Background Tumor mutational burden (TMB) has been shown to predict response to immune checkpoint inhibitors.1 Furthermore, the FDA has approved the use of TMB as a biomarker for response to pembrolizumab in solid tumors.2 Simultaneously, the relationship between tumor heterogeneity and outcome has been studied across a range of cancer indications and has shown predictive value.3 For Lung Squamous Cell Carcinoma (LUSC) the utility of heterogeneity metrics has not been established. To study this relationship we used both TMB and tumor heterogeneity to stratify patients, compare outcomes, explore differences in immune cell enrichment, and predict driver genes.
Methods We obtained Tumor Cancer Genome Atlas (TCGA) LUSC SNP, CNV, and RNASeq data from the GDC Data Portal4 and clinical data from the PanCancer Atlas dataset through cBioPortal.5 TMB was calculated by dividing the number of mutations by 38 to yield a mut/Mb value. To estimate tumor heterogeneity we ran PyClone, an algorithm that estimates the number of tumor clones.6 PyClone uses a random seed and output for the same sample may differ. We ran each sample in triplicate on three separate days yielding 9 runs per sample, yielding an average PyClone clone number. Clones with >2 mutations were counted. Using p-value minimization we chose 5 for the TMB cutoff and 4.6 for the PyClone cutoff. This yielded 4 groups: HTHP, HTLP, LTHP, and LTLP, where H - high, L- low, T-TMB, and P-Pyclone. Immune cell enrichment analysis was accomplished with ssGSEA via the GenePattern platform.7 Driver gene prediction was performed with OncoDriveClust8 via the R package maftools.9
Results A statistically significant difference was found in progression free survival (PFS) between stage I LTHP (LTHPI, N = 15) and stage I LTLP (LTLPI, N = 77) patients (51.27 months vs. 25.4 months, p-value = 0.0059). Intriguingly, highly heterogeneous tumors revealed superior survival outcomes compared to less heterogeneous tumors in this subgroup. LTLPI patients were enriched for immature B cells, regulatory T cells, and myeloid derived suppressor cells (figure 1). Three driver genes were predicted for the LTLPI cohort (NFE2L2, PIK3CA, and TP53), while none were predicted for the LTHPI cohort.
Conclusions Contrary to previous literature, superior survival outcomes were observed in high tumor heterogeneity, low TMB Stage I LUSC patients. Early stage patients can be stratified using heterogeneity metrics like PyClone. Given the presence of specific driver genes and an immunosuppressive tumor microenvironment, this population warrants further investigation for therapeutic implications.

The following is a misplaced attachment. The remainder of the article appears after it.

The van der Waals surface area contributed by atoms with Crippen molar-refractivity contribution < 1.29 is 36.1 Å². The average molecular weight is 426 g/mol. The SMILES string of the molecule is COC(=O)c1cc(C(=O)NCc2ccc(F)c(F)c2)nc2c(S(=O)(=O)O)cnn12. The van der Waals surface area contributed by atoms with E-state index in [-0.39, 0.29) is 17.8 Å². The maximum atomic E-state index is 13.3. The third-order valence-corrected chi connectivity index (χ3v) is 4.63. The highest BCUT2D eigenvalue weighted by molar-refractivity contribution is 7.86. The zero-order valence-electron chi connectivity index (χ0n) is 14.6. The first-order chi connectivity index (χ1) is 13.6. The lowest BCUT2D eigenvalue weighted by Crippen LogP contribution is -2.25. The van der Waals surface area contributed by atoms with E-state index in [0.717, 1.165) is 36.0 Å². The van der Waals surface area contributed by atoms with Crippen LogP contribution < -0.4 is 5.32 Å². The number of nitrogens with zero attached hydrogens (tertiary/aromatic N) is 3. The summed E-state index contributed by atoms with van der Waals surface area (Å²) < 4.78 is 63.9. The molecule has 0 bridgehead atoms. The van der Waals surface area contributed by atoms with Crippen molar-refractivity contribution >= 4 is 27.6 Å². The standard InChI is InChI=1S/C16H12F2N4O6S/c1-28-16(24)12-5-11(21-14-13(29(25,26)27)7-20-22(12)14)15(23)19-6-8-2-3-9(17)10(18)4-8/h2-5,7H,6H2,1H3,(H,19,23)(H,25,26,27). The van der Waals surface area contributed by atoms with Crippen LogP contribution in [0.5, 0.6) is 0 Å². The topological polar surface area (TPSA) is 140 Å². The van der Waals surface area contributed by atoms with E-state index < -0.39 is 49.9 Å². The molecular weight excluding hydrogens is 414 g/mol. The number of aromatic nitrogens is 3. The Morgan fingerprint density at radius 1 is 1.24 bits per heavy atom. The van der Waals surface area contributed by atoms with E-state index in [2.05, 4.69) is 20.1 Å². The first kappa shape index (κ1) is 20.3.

Acknowledgements This research was supported in part through the computational resources and staff contributions provided by the Genomics Compute Cluster which is jointly supported by the Feinberg School of Medicine, the Center for Genetic Medicine, and Feinberg’s Department of Biochemistry and Molecular Genetics, the Office of the Provost, the Office for Research, and Northwestern Information Technology. The Genomics Compute Cluster is part of Quest, Northwestern University’s high performance computing facility, with the purpose to advance research in genomics.
Trial Registration N/A
Samstein RM, Lee C-H, Shoushtari AN, Hellmann MD, Shen R, Janjigian YY, et al. Tumor mutational load predicts survival after immunotherapy across multiple cancer types. Nature Genetics 2019;51(2):202–6.
Center for Drug Evaluation and Research. FDA approves pembrolizumab for adults and children With TMB-H solid tu [Internet]. U.S. Food and Drug Administration. FDA; [cited 2021 Jul 28]. Available from: https://www.fda.gov/drugs/drug-approvals-and-databases/fda-approves-pembrolizumab-adults-and-children-tmb-h-solid-tumors
Morris LGT, Riaz N, Desrichard A, Şenbabaoğlu Y, Hakimi AA, Makarov V, et al. Pan-cancer analysis of intratumor heterogeneity as a prognostic determinant of survival. Oncotarget 2016;7(9):10051–63.
GDC. [cited 2021Jul28]. Available from: https://portal.gdc.cancer.gov/
cBioPortal for cancer genomics [Internet]. cBioPortal for Cancer Genomics. [cited 2021Jul28]. Available from: https://www.cbioportal.org/
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GenePattern [Internet]. GenePattern sign in. [cited 2021Jul28]. Available from: https://cloud.genepattern.org/gp/pages/index.jsf
Tamborero D, Gonzalez-Perez A, Lopez-Bigas N. OncodriveCLUST: Exploiting the Positional clustering of somatic mutations to identify CANCER GENES. Bioinformatics. 2013;29(18):2238–44.
Mayakonda A, Lin D-C, Assenov Y, Plass C, Koeffler HP. Maftools: Efficient and comprehensive analysis of somatic variants in cancer. Genome Research 2018;28(11):1747–56.
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